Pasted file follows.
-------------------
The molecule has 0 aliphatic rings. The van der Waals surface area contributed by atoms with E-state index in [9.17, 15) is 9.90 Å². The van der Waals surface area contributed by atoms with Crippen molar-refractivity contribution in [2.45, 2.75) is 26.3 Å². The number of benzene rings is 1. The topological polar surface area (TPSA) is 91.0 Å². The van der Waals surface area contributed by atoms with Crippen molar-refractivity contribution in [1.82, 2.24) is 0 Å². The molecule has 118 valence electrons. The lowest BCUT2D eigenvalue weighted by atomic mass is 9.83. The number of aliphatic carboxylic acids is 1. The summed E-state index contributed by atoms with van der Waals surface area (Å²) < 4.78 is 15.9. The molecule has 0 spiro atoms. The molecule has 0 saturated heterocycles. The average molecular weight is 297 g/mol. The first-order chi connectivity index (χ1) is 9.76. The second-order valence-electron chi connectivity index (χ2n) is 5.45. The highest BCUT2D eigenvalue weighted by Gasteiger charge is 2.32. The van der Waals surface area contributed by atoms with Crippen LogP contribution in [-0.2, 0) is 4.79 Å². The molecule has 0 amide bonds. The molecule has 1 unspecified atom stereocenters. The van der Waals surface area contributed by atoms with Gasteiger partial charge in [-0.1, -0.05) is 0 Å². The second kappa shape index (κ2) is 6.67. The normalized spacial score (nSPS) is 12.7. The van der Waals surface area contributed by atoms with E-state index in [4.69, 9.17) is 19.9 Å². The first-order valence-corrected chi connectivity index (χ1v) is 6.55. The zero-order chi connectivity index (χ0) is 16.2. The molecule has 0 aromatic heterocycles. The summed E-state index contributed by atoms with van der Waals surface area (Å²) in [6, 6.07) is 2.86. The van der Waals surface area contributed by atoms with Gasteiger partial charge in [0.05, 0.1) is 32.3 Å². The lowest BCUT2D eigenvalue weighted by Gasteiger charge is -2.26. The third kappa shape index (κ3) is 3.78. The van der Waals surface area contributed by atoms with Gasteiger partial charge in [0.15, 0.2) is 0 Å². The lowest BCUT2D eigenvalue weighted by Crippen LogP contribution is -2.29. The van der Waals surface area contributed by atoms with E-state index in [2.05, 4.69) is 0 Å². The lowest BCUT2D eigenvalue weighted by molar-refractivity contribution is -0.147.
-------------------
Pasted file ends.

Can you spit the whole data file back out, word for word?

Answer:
The molecule has 0 aliphatic rings. The van der Waals surface area contributed by atoms with E-state index in [9.17, 15) is 9.90 Å². The van der Waals surface area contributed by atoms with Crippen molar-refractivity contribution in [2.45, 2.75) is 26.3 Å². The number of benzene rings is 1. The topological polar surface area (TPSA) is 91.0 Å². The van der Waals surface area contributed by atoms with Crippen molar-refractivity contribution in [1.82, 2.24) is 0 Å². The molecule has 118 valence electrons. The lowest BCUT2D eigenvalue weighted by atomic mass is 9.83. The number of aliphatic carboxylic acids is 1. The summed E-state index contributed by atoms with van der Waals surface area (Å²) < 4.78 is 15.9. The molecule has 0 spiro atoms. The molecule has 0 saturated heterocycles. The average molecular weight is 297 g/mol. The first-order chi connectivity index (χ1) is 9.76. The second-order valence-electron chi connectivity index (χ2n) is 5.45. The highest BCUT2D eigenvalue weighted by Gasteiger charge is 2.32. The van der Waals surface area contributed by atoms with Crippen LogP contribution in [-0.2, 0) is 4.79 Å². The molecule has 0 amide bonds. The molecule has 1 unspecified atom stereocenters. The van der Waals surface area contributed by atoms with Gasteiger partial charge in [-0.1, -0.05) is 0 Å². The second kappa shape index (κ2) is 6.67. The normalized spacial score (nSPS) is 12.7. The van der Waals surface area contributed by atoms with E-state index in [4.69, 9.17) is 19.9 Å². The first-order valence-corrected chi connectivity index (χ1v) is 6.55. The zero-order chi connectivity index (χ0) is 16.2. The molecule has 0 aromatic heterocycles. The summed E-state index contributed by atoms with van der Waals surface area (Å²) in [6, 6.07) is 2.86. The van der Waals surface area contributed by atoms with Gasteiger partial charge in [0.05, 0.1) is 32.3 Å². The lowest BCUT2D eigenvalue weighted by Gasteiger charge is -2.26. The third kappa shape index (κ3) is 3.78. The van der Waals surface area contributed by atoms with Gasteiger partial charge in [0.15, 0.2) is 0 Å². The lowest BCUT2D eigenvalue weighted by Crippen LogP contribution is -2.29. The van der Waals surface area contributed by atoms with E-state index in [2.05, 4.69) is 0 Å². The lowest BCUT2D eigenvalue weighted by molar-refractivity contribution is -0.147.